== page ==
Potluck: There will be a potluck this Sunday after Mass. Please bring your favorite dish. All are welcome to join us!
Hats: We are currently getting some hats made with a Holy Rosary Mission Logo. Three prototypes are being made. Below, Dawn and Linda (hat maker) plan the hats.
Facebook Page: A page on Facebook was recently made. On the page, you can ask questions, upload pictures/videos, see the current announcements, view updates to our website www.holyrosaryalaska.org, and stay connected with other villages and the archdiocese. To be a member please find the Holy Rosary Alaska page on Facebook and click on the "LIKE" button at the top. The same button is also on our website.
Gospel: Humble is a main theme throughout the readings this coming week. Please see a homily and readings below.
Thank you: Thanx to Aileen for providing the communion services while I have been gone! Thanx to Angie for getting our mail. Thank you to Pat (and welcome back Pat) for fixing a leak in the rectory bathroom.
Below are a few pictures from my vacation in Carolina Beach, North Carolina. Have a fantastic week, stay dry, and see you Sunday...Fr. Scott
Alligator Hunting: An alligator was sighted on Carolina Beach. We went out to see it but, no such luck.
Yum, Ice cream
Lifeguard Fr. Scott:
HOMILY and READINGS for the 22nd Sunday
22 Ord C DLG 2010 Humble, Sirach 3:17-18, 20, 28-29; Heb 12:18-19&22-24; Luke 14:1&7-14
One of the most humbling experiences I have ever had was in the seminary. The seminary was not just studying to get a Masters Degree in Theology. It was also formation.
Formation consisted of four meetings a month talking about our strengths and weaknesses. It was pointed out to me that I was rigid, very structured, not open to change, and inflexible. I am one of those kinds of people who like to have all my ducks in a row. The downside is that if one duck gets out of line, I might fall to pieces. I had to confront these weaknesses throughout my eight years of seminary training.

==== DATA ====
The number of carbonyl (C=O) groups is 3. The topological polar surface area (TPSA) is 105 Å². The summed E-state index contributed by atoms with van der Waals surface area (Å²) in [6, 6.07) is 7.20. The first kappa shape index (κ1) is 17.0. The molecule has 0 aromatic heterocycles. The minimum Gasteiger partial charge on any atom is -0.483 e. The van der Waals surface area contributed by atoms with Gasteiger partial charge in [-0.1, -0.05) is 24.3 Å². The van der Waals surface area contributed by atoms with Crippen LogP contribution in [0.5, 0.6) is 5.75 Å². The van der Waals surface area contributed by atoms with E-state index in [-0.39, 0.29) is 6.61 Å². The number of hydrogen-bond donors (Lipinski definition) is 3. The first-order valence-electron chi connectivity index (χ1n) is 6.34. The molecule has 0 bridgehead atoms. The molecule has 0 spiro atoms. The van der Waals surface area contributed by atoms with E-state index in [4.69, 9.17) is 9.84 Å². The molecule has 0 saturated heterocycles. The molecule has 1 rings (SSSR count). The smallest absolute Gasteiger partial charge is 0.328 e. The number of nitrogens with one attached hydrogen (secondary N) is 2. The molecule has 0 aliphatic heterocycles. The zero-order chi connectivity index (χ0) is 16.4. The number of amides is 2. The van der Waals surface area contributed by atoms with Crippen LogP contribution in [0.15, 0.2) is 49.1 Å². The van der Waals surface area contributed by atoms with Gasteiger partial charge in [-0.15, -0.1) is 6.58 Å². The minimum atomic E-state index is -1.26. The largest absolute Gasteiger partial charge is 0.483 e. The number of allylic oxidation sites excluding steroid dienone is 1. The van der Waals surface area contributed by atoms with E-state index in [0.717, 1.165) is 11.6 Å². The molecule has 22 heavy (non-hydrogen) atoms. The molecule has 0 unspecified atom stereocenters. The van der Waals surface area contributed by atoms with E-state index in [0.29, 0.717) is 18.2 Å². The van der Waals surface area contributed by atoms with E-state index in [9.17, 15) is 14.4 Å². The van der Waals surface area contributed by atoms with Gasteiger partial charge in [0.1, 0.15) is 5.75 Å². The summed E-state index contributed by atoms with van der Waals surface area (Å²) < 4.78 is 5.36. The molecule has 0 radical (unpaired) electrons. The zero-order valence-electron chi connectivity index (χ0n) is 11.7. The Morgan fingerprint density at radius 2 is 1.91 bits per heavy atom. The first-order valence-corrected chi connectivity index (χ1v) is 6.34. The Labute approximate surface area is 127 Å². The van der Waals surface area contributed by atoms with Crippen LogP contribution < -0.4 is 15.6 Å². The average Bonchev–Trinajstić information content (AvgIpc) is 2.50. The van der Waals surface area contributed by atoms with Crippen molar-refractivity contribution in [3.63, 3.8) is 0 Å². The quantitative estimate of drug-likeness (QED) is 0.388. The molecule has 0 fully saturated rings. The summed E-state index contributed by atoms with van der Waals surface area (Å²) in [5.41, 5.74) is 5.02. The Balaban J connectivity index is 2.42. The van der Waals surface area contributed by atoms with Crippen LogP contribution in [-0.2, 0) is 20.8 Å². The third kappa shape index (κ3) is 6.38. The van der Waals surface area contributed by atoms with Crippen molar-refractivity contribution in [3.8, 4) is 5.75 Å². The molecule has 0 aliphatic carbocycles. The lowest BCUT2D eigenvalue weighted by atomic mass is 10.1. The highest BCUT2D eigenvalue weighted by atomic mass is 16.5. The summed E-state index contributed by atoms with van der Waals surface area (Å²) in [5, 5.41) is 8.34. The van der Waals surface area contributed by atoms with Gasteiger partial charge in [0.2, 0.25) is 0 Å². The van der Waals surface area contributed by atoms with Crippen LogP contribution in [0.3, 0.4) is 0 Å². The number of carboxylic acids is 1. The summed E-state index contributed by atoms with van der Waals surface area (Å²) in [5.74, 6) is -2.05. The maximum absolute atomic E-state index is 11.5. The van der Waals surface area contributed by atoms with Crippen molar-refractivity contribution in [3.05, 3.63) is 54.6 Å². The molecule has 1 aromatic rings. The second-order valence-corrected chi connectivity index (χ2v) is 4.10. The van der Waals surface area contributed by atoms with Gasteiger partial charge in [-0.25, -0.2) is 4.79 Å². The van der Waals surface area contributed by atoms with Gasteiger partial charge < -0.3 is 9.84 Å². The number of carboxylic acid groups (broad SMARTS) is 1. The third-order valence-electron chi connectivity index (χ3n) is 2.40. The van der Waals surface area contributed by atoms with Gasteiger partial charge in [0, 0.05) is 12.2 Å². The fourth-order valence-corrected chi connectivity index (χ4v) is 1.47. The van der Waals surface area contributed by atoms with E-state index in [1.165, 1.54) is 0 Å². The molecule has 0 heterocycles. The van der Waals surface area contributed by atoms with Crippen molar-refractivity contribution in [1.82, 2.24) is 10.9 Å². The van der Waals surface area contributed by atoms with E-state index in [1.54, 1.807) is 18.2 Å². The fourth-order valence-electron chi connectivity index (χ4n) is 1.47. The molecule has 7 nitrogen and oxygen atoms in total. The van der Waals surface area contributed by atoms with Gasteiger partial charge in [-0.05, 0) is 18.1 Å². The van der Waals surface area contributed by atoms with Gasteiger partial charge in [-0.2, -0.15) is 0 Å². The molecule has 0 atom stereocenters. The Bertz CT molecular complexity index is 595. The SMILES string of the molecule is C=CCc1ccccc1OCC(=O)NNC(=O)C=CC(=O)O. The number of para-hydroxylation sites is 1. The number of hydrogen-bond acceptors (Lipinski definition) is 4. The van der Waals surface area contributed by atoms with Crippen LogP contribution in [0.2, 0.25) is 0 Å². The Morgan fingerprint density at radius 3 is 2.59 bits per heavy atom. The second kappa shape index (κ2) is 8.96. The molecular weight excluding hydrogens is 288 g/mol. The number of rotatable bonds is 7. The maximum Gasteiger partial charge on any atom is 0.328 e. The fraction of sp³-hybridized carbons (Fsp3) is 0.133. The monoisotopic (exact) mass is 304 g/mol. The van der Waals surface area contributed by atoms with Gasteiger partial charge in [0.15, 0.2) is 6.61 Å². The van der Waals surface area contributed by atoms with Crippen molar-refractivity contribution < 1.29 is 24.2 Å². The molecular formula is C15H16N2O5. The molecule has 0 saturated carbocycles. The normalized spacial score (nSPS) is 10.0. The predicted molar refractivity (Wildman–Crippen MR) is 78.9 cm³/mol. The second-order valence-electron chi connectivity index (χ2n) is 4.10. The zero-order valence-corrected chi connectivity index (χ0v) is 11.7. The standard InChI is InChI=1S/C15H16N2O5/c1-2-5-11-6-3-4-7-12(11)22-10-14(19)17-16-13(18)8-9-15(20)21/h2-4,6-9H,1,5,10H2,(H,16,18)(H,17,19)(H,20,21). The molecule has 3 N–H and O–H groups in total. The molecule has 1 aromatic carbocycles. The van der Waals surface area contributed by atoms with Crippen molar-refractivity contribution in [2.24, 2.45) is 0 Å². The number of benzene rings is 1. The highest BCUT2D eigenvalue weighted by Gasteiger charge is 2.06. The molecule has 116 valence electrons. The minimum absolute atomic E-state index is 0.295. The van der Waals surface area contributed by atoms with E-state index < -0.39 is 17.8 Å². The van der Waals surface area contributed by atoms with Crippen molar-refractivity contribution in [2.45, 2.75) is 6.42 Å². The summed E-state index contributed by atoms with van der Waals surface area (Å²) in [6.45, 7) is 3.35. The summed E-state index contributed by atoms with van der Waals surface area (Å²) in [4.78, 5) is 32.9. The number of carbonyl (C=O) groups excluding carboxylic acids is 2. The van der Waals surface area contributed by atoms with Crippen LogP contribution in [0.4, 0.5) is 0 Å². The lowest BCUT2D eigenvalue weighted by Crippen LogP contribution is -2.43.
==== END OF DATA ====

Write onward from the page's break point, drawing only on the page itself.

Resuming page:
The seminary was a humbling experience because I learned that we all have weaknesses. I learned to accept my weaknesses. I learned that I could use my weakness to help others. Confronting weaknesses helped me understand Humble.
The dictionary says that the word humble is marked by humility, meekness, and modesty in behavior; not arrogance. To be humble is to show submissive respect.
Have you ever had someone point out your weaknesses and confront you with them?
When someone points out a weakness we can do one of two things: we can get defensive and angry, or we can turn on the humbleness switch.
Getting defensive is not the best choice because we push people away from us. Jesus wants us to humble ourselves. When we humble ourselves we are able to please people more easily. We are able to calm down those we have angered.
Being a humble person enables us to see the work we have to do in the world. When we flip on the humbleness switch, we turn on compassion, love, patience, and understanding.
It is the humble person who can see injustice, inequality, unfairness, and prejudice with obscene clarity. Humbleness makes us realize what we have to do as God’s servants.